Energy Scenarios

In this section, an energy scenario will be described for the years 2025 and 2050 based on [29]. The objective is to show the potential that renewable technologies have not only to meet the mitigation targets but also the technological and economical expectations.

One way to gain perspective on the current situation is to construct scenarios that shed some light on the various possibilities and their implications. The scenarios presented here focus especially on the technological option.

The IPCC developed several scenarios [49,50]. The one adopted here is the scenario characterised by "high economic growth" and "accelerated policies" and is called the renewable-intensive scenario. This scenario was designated to represent the adoption of energy efficient policies without restricting economic growth. It projects a doubling of world population and an eighth-fold increase I gross world economic product between 1985 and 2050. Economic growth is assumed to be higher for developing countries than for those already industrialised.

This scenario assumes that renewable energy technologies will capture markets whenever a plausible case can be made that renewable energy is no more expensive on a life-cycle cost basis than conventional alternatives and their use at the level indicated will not create significant environmental, land use, or other problems [29].
The key points in building the scenario are:

There would be a diversity of energy sources, the relative abundance of which would vary from region to region. Various combinations of hydroelectric, intermittent renewable power sources (wind, solar-thermal, and photoelectric power), biomass power and geothermal power could provide electricity. Fuels could be provided by methanol, ethanol, hydrogen and methane derived from biomass, supplemented by hydrogen derived electrolitically from intermittent renewables.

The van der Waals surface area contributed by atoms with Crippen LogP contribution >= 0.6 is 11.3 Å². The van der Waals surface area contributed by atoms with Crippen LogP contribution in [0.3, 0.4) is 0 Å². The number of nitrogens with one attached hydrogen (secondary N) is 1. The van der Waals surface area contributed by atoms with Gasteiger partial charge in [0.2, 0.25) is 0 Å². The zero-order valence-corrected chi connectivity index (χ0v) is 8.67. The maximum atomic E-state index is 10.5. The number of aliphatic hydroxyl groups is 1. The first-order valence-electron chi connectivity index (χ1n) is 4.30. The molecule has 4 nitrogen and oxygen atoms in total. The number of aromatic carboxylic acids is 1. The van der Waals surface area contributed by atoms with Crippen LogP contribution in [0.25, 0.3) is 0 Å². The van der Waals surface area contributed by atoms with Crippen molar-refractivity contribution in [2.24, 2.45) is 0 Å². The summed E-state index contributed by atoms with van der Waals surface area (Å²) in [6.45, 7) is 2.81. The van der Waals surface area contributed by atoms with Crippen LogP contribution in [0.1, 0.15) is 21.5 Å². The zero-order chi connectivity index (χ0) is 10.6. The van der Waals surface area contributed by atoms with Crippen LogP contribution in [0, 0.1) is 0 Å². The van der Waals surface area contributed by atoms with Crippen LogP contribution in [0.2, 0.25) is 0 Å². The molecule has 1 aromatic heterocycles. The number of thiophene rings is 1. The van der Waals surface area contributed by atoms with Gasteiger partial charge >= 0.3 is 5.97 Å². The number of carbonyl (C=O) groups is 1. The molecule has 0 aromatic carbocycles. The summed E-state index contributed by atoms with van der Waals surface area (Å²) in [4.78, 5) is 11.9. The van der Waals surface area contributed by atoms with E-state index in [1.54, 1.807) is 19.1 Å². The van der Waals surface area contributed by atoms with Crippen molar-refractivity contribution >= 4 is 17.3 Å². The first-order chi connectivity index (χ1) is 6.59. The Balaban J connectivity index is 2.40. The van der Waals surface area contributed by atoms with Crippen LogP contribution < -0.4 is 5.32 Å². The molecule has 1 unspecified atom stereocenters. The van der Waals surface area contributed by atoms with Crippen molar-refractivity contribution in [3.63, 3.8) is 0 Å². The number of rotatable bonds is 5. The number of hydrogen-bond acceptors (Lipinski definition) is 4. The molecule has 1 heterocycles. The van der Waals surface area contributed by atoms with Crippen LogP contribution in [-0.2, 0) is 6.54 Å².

Emphasis would be given to the efficient use of both renewable and conventional energy supplies, in all sectors. Emphasis on efficient energy use facilitates the introduction of energy carriers such as methanol and hydrogen. It also makes it possible to extract more useful energy from such renewable resources as hydropower and biomass, which are limited by environmental and land use constraints.

Biomass would be widely used. Biomass would be grown widely and converted efficiently to electricity as well as liquid and gaseous fuels, using modern technology, in contrast to the present situation, where biomass is used inefficiently and sometimes contributes to deforestation.

Intermittent renewables would provide as much as one third of the total requirements cost-effectively in most regions, without the need for new electrical storage technology.

Natural gas would play a major role supporting the growth of a renewable energy industry. Natural; gas-fired turbines, which have low capital costs and can quickly adjust their electrical output, can provide excellent backup for intermittent renewables on electric power grids. Natural gas would also help launch a biomass-based methanol industry. Methanol might well be introduced using natural gas feedstocks before the shift to methanol derived from biomass occurs.

A renewable-intensive energy future would introduce new choices and competition in energy markets. Growing trade in renewable fuels and natural gas would diversify the mix of suppliers and the products traded, which would increase competition and reduce the likelihood of rapid price fluctuations and supply disruptions. It could lead also to a stabilisation of energy prices.

Most electricity produced from renewable sources would be fed into large electrical grids and marketed by electricity utilities.

Liquid and gaseous fuels would be marketed as much as oil and natural gas are today. Large oil companies could become the principal marketers; some might become producers, perhaps in joint ventures with agricultural and forest-product industry firms.

In what follows, different hypotheses of energy resources and energy use to the year 2050 will be described. These assumptions will model the scenario that will be described at the end of the section.

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